Quantcast
Get breaking news alerts via email

Click here to manage your alerts
New York Gov. Andrew Cuomo signs New York's Secure Ammunition and Firearms Enforcement Act into law during a ceremony in the Red Room at the Capitol on Tuesday, Jan. 15, 2013, in Albany, N.Y. Jumping out ahead of Washington, New York enacted the nation's toughest gun restrictions Tuesday and the first since the Connecticut school shooting, including an expanded assault-weapon ban and mandatory background checks for buying ammunition. (AP Photo/Mike Groll)
N.Y. passes first US gun control law since massacre

First Published Jan 15 2013 08:19 pm • Last Updated Jan 15 2013 08:19 pm

Albany, N.Y. • Jumping out ahead of Washington, New York state enacted the nation’s toughest gun restrictions Tuesday and the first since the Connecticut school massacre, including an expanded assault-weapon ban and background checks for buying ammunition.

Democratic Gov. Andrew Cuomo signed the measure into law less than an hour after it won final passage in the Legislature, with supporters hailing it as a model for the nation and gun-rights activists condemning it as a knee-jerk piece of legislation that won’t make anyone safer and is too extreme to win support in the rest of the country.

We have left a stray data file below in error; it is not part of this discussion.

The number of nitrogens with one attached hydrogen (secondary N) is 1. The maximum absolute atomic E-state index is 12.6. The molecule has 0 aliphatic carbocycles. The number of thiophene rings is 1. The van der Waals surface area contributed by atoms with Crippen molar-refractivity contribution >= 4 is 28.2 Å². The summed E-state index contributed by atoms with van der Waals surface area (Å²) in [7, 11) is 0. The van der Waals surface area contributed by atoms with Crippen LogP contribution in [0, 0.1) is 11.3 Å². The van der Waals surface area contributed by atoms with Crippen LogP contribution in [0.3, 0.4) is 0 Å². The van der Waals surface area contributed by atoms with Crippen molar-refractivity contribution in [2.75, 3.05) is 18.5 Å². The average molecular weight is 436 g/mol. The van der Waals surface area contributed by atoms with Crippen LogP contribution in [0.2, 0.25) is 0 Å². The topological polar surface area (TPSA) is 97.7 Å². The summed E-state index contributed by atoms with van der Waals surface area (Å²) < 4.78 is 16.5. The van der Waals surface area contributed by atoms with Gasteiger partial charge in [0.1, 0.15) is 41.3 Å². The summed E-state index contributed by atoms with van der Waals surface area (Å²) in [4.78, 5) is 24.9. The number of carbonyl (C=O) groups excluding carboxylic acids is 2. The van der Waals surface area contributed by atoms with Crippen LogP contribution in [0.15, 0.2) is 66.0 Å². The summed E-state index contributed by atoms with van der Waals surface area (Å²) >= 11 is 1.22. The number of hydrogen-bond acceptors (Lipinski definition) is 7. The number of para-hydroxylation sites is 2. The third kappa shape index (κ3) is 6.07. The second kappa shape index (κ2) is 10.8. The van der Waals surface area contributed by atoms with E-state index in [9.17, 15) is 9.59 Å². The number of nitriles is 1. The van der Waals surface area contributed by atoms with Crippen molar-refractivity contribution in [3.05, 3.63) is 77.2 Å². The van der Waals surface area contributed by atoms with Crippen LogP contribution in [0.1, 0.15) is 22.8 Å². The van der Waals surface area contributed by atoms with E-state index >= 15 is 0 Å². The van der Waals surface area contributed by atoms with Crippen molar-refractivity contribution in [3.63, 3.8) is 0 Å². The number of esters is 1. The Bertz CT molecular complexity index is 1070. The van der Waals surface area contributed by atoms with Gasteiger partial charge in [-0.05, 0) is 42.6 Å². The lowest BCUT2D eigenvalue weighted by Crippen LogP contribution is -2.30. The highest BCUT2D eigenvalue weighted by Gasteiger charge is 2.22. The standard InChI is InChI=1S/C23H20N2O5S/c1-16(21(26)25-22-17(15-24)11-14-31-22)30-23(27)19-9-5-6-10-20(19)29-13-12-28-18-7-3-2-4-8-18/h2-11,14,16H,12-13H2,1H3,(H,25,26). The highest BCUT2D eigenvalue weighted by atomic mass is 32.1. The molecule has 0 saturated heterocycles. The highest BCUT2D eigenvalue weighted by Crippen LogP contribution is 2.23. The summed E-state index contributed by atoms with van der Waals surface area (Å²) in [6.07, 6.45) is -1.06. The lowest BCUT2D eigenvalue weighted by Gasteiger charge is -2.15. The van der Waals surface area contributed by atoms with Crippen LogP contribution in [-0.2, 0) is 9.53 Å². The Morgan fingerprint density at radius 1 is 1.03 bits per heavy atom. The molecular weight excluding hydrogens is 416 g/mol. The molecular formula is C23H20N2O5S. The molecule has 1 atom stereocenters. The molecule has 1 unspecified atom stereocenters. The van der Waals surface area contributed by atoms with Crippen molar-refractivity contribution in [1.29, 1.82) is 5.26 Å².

Join the Discussion
Post a Comment

"Common sense can win," Cuomo said. "You can overpower the extremists with intelligence and with reason and with common sense."

Owners of an estimated 1 million previously legal semiautomatic rifles, such as the Bushmaster model used to kill 20 children and six adults in Newtown, Conn., a month ago, will be allowed to keep their weapons but will have a year to register them with police. The sale of any more such weapons is prohibited.

"When there’s a pileup of events, when the federal government does not do it, the state of New York has to lead the way," said state Assemblyman Joseph Lentol, a Brooklyn Democrat and co-sponsor.

In addition to outlawing a broader array of military-style weapons, the measure restricts ammunition magazines to seven rounds, down from the current 10, creates a more comprehensive database of people barred from owning guns, and makes New York the first state to require background checks to buy bullets. The system will also help flag customers who buy large amounts of ammo.